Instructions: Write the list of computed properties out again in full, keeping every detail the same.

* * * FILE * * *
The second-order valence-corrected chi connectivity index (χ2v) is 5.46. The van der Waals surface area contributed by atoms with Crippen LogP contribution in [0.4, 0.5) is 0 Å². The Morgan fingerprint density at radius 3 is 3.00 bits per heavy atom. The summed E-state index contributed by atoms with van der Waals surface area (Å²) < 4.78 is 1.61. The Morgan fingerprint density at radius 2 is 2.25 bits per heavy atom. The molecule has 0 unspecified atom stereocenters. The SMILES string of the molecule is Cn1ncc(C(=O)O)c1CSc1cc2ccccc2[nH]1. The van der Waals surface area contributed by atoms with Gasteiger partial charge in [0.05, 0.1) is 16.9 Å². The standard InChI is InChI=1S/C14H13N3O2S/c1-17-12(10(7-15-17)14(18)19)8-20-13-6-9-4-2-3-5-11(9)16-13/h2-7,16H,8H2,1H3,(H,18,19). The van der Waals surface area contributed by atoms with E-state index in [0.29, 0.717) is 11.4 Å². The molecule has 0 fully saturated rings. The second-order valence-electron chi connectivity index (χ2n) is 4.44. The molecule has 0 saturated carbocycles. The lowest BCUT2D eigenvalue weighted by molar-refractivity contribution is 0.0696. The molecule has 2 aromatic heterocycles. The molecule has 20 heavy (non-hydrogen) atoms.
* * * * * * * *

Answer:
The second-order valence-corrected chi connectivity index (χ2v) is 5.46. The van der Waals surface area contributed by atoms with Crippen LogP contribution in [0.4, 0.5) is 0 Å². The Morgan fingerprint density at radius 3 is 3.00 bits per heavy atom. The summed E-state index contributed by atoms with van der Waals surface area (Å²) < 4.78 is 1.61. The Morgan fingerprint density at radius 2 is 2.25 bits per heavy atom. The molecule has 0 unspecified atom stereocenters. The SMILES string of the molecule is Cn1ncc(C(=O)O)c1CSc1cc2ccccc2[nH]1. The van der Waals surface area contributed by atoms with Gasteiger partial charge in [0.05, 0.1) is 16.9 Å². The standard InChI is InChI=1S/C14H13N3O2S/c1-17-12(10(7-15-17)14(18)19)8-20-13-6-9-4-2-3-5-11(9)16-13/h2-7,16H,8H2,1H3,(H,18,19). The van der Waals surface area contributed by atoms with E-state index in [0.29, 0.717) is 11.4 Å². The molecule has 0 fully saturated rings. The second-order valence-electron chi connectivity index (χ2n) is 4.44. The molecule has 0 saturated carbocycles. The lowest BCUT2D eigenvalue weighted by molar-refractivity contribution is 0.0696. The molecule has 2 aromatic heterocycles. The molecule has 20 heavy (non-hydrogen) atoms.